chessgames.com
Members · Prefs · Laboratory · Collections · Openings · Endgames · Sacrifices · History · Search Kibitzing · Kibitzer's Café · Chessforums · Tournament Index · Players · Kibitzing
Rudy C Douven vs John van der Wiel
Hoogovens (1989), Wijk aan Zee NED, rd 9, Jan-24
Semi-Slav Defense: Meran. Rabinovich Variation (D49)  ·  1/2-1/2

ANALYSIS [x]

FEN COPIED

Get this game explained with Decode Chess
explore this opening
find similar games 5 more R Douven/Van der Wiel games
PGN: download | view | print Help: general | java-troubleshooting

TIP: Some games have annotation. These are denoted in the game list with the icon.

PGN Viewer:  What is this?
For help with this chess viewer, please see the Olga Chess Viewer Quickstart Guide.
PREMIUM MEMBERS CAN REQUEST COMPUTER ANALYSIS [more info]

Kibitzer's Corner
< Earlier Kibitzing  · PAGE 2 OF 2 ·  Later Kibitzing>
May-17-14  malaparte: Good morning, this is my first kibitz. I was wandering if somebody else considered Nf5, I see Newzild did. What would be the follow up? 34.Nf5 exf5 35.Qxf5 then I'd like to put a Rook on f1, but I'm not shure how Black would reply. Thanks.
May-17-14
Premium Chessgames Member
  Marius: 34.Nxe6 fxe6 35.Qxe6+ Qf7 36.Bxh7+ Kf8 37.Qxc8 Rxc8 38.Rxc8+ Ke7 39.exd6+ Kf6 40.Rf1+ and Rxf7 is interesting
May-17-14  Conrad93: For some reason I got this instantly.

It reminds of the Rxe6 tactic in the Karpov-Topalov game.

May-17-14  morfishine: <34.Nxe6> Splat

*****
<malaparte> Hello, welcome! I hope you enjoy the POTD. FWIW: I spent some time on <34.Nf5>, <34.Rxc8> & <34.exd6>

*****

May-17-14  Cheapo by the Dozen: It looks to me like the answer is 34 Nxe6. I can see seven ways for Black to avert mate, and each leaves him the exchange down.
May-17-14  avidfan: White surely missed 34.Nxe6 since mate is threatened next by 35.Qxg7.

34...fxe6 35.Qxe6 is check with an additional atttacker on rook at c8.


click for larger view

35...Kh8 36.Rxc8 Rxc8 37.Qxc8+

35...Kf8 attracts 36.Rf1+ Nf6 etc.

35...Qf7 37.Bxh7+ Kf8.

<BraveUlysses>'s 36th move should read 36...Bxg2+ and also (37.Kxg2 ).

May-17-14  tallinn: I guess the real difficulty of Nxe6 is the aftermath. Fritz defends as black with Bxg2+ Kxg2 fxe6 Qxe6+ Kh8 Rxc8 Qb7+ Kf2 Rxc8 exd6 and the exposed position of the white king gives black counterplay with lots of difficulties for white to defend. It doesn't matter that Fritz evaluates the position as a clear win for white with >3.0. A human being will still struggle to win this.
May-17-14  diagonalley: given that this was/is a puzzle, i assumed that 34.NxP must be the text move... and it seemed there were some promising follow-up lines... though maybe not conclusive... plse could someone submit for machine analysis(?)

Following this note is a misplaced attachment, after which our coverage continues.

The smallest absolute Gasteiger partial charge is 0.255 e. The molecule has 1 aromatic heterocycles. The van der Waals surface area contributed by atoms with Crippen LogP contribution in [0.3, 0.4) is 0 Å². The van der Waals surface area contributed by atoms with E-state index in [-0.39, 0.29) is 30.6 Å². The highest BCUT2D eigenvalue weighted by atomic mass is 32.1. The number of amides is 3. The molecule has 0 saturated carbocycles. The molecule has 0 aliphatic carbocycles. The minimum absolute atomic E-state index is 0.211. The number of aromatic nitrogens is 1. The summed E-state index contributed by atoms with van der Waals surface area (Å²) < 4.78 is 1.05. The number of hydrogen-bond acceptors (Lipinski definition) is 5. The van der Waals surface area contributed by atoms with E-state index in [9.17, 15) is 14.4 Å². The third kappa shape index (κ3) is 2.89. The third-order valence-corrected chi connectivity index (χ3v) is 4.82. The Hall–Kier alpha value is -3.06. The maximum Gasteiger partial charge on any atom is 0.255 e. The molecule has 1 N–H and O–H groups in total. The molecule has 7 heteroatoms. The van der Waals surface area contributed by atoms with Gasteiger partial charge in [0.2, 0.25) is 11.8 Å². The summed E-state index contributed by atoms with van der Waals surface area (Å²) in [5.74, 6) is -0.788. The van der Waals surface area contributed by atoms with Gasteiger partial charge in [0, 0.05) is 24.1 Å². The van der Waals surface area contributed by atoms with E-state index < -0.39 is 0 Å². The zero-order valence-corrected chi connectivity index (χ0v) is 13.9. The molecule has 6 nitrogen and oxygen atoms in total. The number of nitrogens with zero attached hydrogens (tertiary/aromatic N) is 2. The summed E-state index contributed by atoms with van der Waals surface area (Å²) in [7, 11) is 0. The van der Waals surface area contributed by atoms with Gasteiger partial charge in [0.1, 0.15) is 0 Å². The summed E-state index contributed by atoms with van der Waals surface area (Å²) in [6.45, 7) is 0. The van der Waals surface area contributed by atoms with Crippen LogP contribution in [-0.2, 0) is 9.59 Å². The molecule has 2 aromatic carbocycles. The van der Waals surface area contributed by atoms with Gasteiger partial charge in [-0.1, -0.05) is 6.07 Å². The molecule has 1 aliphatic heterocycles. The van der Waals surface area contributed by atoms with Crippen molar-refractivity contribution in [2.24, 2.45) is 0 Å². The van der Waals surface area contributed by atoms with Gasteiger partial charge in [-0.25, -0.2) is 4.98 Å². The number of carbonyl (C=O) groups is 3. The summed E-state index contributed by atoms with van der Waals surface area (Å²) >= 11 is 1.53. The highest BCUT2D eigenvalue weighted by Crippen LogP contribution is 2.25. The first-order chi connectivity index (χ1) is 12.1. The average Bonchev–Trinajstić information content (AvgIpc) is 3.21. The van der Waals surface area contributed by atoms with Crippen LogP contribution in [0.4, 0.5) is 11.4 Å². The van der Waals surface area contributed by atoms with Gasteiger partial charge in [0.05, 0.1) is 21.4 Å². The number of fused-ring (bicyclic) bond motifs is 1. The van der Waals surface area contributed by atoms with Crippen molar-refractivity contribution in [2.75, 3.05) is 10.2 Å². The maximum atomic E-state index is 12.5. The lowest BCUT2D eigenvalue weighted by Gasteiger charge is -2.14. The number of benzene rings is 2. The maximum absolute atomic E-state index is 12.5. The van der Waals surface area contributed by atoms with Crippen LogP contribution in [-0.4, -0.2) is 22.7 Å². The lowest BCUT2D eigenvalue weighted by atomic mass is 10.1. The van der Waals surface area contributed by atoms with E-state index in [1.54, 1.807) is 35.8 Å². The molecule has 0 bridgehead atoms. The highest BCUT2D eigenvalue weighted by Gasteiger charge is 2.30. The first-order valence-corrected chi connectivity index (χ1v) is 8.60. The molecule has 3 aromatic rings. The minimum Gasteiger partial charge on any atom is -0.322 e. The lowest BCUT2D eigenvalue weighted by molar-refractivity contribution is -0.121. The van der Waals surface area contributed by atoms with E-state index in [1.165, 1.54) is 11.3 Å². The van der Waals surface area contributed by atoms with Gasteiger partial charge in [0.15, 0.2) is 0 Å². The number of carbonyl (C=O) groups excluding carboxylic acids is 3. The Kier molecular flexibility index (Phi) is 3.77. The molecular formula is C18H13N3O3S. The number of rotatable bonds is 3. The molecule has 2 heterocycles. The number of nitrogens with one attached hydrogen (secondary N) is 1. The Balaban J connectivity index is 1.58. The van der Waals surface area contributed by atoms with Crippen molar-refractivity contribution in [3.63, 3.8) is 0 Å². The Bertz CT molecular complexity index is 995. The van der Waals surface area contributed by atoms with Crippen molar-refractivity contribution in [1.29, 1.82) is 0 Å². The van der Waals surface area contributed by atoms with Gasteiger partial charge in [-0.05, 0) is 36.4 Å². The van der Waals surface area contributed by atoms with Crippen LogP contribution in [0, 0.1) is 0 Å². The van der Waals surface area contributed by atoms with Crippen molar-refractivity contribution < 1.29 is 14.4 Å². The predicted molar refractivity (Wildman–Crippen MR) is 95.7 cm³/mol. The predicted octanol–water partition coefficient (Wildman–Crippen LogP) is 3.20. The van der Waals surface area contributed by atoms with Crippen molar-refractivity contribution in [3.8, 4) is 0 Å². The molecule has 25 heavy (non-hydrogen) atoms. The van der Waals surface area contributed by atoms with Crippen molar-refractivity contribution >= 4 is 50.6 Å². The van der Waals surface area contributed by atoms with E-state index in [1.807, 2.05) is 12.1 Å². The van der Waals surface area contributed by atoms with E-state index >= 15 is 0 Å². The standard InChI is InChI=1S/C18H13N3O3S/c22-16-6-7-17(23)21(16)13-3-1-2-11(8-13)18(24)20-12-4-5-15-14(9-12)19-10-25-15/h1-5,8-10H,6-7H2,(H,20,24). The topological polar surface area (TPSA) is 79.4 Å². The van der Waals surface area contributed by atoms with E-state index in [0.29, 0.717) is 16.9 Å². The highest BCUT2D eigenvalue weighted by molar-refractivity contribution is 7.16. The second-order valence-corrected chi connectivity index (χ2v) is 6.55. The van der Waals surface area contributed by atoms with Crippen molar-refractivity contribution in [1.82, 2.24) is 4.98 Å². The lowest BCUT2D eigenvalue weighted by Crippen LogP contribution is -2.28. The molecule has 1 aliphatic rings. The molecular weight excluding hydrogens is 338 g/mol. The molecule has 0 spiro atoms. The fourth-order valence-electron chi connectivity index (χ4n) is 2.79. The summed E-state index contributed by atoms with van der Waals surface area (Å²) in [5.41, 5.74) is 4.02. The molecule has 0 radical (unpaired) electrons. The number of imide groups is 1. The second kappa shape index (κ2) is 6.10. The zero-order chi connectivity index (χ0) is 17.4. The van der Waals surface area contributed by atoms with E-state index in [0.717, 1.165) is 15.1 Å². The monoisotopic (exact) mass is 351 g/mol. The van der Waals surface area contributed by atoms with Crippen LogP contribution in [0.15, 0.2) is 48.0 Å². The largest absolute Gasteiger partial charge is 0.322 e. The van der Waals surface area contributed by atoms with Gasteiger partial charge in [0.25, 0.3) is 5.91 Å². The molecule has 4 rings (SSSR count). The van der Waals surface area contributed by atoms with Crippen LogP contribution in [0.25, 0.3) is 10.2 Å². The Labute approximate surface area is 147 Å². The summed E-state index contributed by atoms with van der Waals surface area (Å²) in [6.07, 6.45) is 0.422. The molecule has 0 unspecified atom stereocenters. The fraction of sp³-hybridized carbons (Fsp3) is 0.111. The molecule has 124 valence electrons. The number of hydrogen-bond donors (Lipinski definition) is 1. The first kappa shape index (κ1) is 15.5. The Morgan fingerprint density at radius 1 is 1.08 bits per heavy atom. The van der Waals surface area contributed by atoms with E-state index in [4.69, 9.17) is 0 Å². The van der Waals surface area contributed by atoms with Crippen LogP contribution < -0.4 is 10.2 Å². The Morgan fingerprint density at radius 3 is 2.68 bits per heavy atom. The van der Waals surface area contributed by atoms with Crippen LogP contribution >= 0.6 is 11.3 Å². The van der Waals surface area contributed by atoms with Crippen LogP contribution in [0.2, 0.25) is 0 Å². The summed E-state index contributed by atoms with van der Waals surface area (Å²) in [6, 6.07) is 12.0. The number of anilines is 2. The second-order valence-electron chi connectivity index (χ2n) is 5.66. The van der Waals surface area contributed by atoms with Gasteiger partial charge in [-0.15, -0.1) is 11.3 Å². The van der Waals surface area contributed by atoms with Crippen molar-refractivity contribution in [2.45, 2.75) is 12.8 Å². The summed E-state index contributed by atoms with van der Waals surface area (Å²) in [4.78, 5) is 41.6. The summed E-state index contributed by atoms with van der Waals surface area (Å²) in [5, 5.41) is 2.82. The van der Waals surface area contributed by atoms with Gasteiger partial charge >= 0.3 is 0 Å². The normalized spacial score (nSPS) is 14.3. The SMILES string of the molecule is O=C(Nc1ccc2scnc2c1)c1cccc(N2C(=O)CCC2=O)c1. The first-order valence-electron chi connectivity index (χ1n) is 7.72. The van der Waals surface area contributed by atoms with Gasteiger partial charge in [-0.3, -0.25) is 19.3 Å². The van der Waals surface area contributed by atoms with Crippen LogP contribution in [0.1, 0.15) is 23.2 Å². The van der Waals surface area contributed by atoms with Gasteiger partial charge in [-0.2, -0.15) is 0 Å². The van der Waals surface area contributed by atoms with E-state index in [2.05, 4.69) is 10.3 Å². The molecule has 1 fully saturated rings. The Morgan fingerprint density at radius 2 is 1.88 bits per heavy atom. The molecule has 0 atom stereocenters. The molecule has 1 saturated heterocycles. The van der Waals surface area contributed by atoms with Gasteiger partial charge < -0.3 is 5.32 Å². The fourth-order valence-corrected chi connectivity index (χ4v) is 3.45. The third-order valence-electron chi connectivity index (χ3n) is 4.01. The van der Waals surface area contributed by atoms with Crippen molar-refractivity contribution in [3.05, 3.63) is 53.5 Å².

May-17-14
Premium Chessgames Member
  Sally Simpson: Rudy C Douven vs John van der Wiel


click for larger view

White to play.

No doubt about it boys there are good things here.

Presented as we were with a White to play and win position then we spot the shot 34.Nxe6 and dig in KNOWING it wins.

Poor Rudy is sitting at the board not knowing it wins and must dig in with all the pressure OTB play brings.

Add that to the fact he was having a bad tournament (He finished bottom with 5pts (one win) from 13 games.

His one win was a gift from Joel Benjamin when White's sense of danger deserted him.


click for larger view

Here Benjamin played 31.c6 (31.Kg2 was the move) Black smartly played 31...Qa6!


click for larger view

Game over. (remember this one, it will one day be a Monday or Teusday puzzle.)

So although most of us see 34.Nxe6 because of the 'Stop Here' clue on page one, how come Rudy did not play it?

Well it's very messy. Van der Wiel notes up the game in Informator and looks at 31.Nxe6 and here we must assume that there was a piece of after game analysis with Douven so this can give an inkling what was going on in White's mind.

The Van der Wiel variation.


click for larger view

34. Nxe6 Bxe5 Best according to Van der Wiel...and perhaps Douven.


click for larger view

35. Rxd8+ Rxd8 36. Nxd8 Qxe3


click for larger view

37. Bxh7+ Kxh7 38. Rf1


click for larger view

End of analysis - White is winning. (Van der Wiel).

But holding that position in your mind (plus all the other varaitions) Those two Black Bishops are straffing the White King. Qh3+ ghosts pop up.

So Douven went the easier way. It's always harder fully concentrating on a difficult win when there is a tempting easy way to play.

He took this position as White.


click for larger view

Looks OK. A big passed pawn up.
We are then treated to Van der Wiel snatching the game out of the fire with a perpetual.

Good game to pull to bits over the board in your bedroom. I've always been interested in finding out why, or having a good stab at why, some trick shots are missed.

Personally my rule of thumb is:
If you cannot see the clear win and it looks murkly but every instinct is telling you to do it. Then shut your eyes and play it.

This has led to some nice wins but also some OTB disasters. There is nothing worse than losing a game you could have won (brilliantly).

OK if you never saw it during the game but seeing it and backing out of the coming complications. This makes the loss 10 times worse.

May-17-14
Premium Chessgames Member
  kevin86: White went for the routine exchange when the sharp knight move would do the trick.
May-17-14
Premium Chessgames Member
  agb2002: White has one pawn for a bishop.

Black threatens 34... Bxe5.

The first idea that comes to mind is 34.exd6 but after 34... Rxc1 35.Rxc1 Rxd6 36.Rc8+ Nf8 Black seems to hold.

-----

Another idea is 34.Nxe6 with the triple threat 35.Qxg7#, 35.Nxd8 and 35.exd6:

A) 34... fxe6 35.Rxc8

A.1) 35... Rxc8 36.Qxe6+

A.1.a) 36... Kf8 37.Qxc8+ Kf7 38.exd6 + - [R+2P vs N].

A.1.b) 36... Kh8 37.Qxc8+ Bf8 38.Bxh7 Kxh7 39.Qxf8 + - [R+2P vs B].

A.1.c) 36... Qf7 37.Bxh7+ Kf8 38.Qxc8+ Qe8 39.Qxe8+ Kxe8 40.exd6 + - [R+2P].

A.2) 35... Be7 36.Qxe6+ and mate in three.

B) 34... Bf8 35.Nxd8 looks winning (35... Rb8 36.Nc6; 35... Nc7 36.e6; 35... Rxc1 36.Rxc1 Qe7 37.Nc6).